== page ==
“You know,” Aryn said finally, softly, “when I was younger I though you were some sort of paragon. Like the heroes of old in our stories, touched by the gods themselves. You were going to save us all. And then you left. I was heartbroken. I hated that you left us, that you let us down. And then, after awhile, I just hated you. You became the opposite of what you’d been before. A villain, this heartless character in my story. But life isn’t like that. Life just is.”

“And you,” he went on, before Seibel could say anything, “you’re no paragon.” For a moment his voice was sharp, but it was softer when he went on. “But neither are you the demon I made you into. You’re just a man. Only human, like me. It’s harder to hate someone when you realize they’re as fallible as you are.”

“I wasn’t even sure I was that, for a long time.” Seibel admitted, looking down. “I thought I’d left my humanity behind when I ran. But it never really left me, I just hid it away because I was too scared to face it. Strange, it took a man from another world to help show me that.” He looked up at his son, his voice soft. It had been a long time since he’d felt this vulnerable. “I never wanted to leave you. I loved you both, very much. I still do.”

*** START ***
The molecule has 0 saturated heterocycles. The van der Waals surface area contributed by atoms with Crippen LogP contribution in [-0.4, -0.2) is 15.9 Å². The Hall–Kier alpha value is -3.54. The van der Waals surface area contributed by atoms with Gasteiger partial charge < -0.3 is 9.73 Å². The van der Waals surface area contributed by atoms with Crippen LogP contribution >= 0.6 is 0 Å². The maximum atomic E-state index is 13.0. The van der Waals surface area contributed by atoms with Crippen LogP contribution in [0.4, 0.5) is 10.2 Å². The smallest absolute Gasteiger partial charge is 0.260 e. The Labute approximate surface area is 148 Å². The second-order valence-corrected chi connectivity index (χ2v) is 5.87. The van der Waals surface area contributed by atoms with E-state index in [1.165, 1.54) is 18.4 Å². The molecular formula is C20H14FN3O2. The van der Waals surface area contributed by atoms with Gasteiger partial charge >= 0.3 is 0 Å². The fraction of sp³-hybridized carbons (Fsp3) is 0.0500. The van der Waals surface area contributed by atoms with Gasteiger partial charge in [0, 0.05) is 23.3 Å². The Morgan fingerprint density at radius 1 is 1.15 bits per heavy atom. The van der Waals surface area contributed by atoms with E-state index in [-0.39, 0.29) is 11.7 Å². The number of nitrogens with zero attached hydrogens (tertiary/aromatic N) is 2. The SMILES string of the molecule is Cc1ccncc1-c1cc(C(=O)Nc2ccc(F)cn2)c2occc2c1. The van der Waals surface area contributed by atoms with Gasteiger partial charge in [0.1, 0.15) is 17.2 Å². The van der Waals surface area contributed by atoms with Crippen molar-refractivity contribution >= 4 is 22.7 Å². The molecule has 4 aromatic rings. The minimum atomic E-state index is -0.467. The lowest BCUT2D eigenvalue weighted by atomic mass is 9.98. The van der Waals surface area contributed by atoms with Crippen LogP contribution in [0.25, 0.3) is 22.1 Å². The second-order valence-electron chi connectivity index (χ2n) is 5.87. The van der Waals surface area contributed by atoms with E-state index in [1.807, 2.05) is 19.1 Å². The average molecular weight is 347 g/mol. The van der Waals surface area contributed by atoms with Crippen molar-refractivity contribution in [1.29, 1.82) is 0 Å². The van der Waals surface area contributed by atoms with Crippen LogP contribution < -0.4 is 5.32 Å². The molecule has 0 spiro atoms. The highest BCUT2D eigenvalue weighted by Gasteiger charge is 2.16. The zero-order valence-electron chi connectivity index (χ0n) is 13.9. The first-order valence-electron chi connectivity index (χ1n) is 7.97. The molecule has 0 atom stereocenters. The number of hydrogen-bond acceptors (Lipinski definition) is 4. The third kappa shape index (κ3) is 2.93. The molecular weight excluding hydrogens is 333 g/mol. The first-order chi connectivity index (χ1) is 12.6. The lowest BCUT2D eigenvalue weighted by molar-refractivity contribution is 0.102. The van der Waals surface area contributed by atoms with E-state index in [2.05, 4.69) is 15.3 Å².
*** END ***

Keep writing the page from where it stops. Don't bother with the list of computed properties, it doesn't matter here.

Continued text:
Aryn seemed a bit unsure as to what to say but, eventually, he gave a little nod. It might not have been full acceptance, or forgiveness, but it was something. It was a start. Aryn surprised him even further when he went on.

“You should come and visit me sometime. I think you’d like it, now that the war is over. The Commander… Elian, would be more than willing to show you around, I think.”

“I like that. I’ll admit I would like the chance to speak with your Commander. You two work well together. I can tell.”

“We do.” Aryn returned. There was something about the way he said it, something about the little touch of pleasure on his lips, a soft fondness in his eyes, that made him wondering. He was human enough that he could remember looking like that.

“Is there… anything more between you two?”

For a moment Aryn looked as if he’d been caught, but quickly deflected. If he were honest, Seibel thought he looked a bit embarrassed. “It’s complicated.”

Seibel never thought he’d hear his son say something like that, never thought he’d be here for it. Perhaps, there was a chance for him to be the father he’d failed to be up until now. “Such things often can be. Did you want to talk about it?”

For a moment Aryn looked unsure, then drew in a soft breath and began to speak.